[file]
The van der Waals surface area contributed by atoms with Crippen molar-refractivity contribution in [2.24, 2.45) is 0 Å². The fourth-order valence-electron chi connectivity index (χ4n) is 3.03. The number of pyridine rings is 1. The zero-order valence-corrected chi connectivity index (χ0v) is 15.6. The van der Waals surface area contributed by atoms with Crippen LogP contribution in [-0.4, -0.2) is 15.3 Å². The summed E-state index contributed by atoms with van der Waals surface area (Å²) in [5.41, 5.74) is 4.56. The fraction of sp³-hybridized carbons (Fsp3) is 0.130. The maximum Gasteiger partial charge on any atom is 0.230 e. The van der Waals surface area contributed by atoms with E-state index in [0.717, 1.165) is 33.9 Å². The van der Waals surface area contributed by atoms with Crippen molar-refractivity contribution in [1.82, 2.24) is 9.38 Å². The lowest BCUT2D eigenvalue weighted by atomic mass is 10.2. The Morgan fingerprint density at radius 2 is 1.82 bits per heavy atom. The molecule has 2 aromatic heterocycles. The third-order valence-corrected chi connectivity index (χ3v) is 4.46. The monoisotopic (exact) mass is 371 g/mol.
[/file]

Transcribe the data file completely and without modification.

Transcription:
The van der Waals surface area contributed by atoms with Crippen molar-refractivity contribution in [2.24, 2.45) is 0 Å². The fourth-order valence-electron chi connectivity index (χ4n) is 3.03. The number of pyridine rings is 1. The zero-order valence-corrected chi connectivity index (χ0v) is 15.6. The van der Waals surface area contributed by atoms with Crippen LogP contribution in [-0.4, -0.2) is 15.3 Å². The summed E-state index contributed by atoms with van der Waals surface area (Å²) in [5.41, 5.74) is 4.56. The fraction of sp³-hybridized carbons (Fsp3) is 0.130. The maximum Gasteiger partial charge on any atom is 0.230 e. The van der Waals surface area contributed by atoms with E-state index in [0.717, 1.165) is 33.9 Å². The van der Waals surface area contributed by atoms with Crippen molar-refractivity contribution in [1.82, 2.24) is 9.38 Å². The lowest BCUT2D eigenvalue weighted by atomic mass is 10.2. The Morgan fingerprint density at radius 2 is 1.82 bits per heavy atom. The molecule has 2 aromatic heterocycles. The third-order valence-corrected chi connectivity index (χ3v) is 4.46. The monoisotopic (exact) mass is 371 g/mol.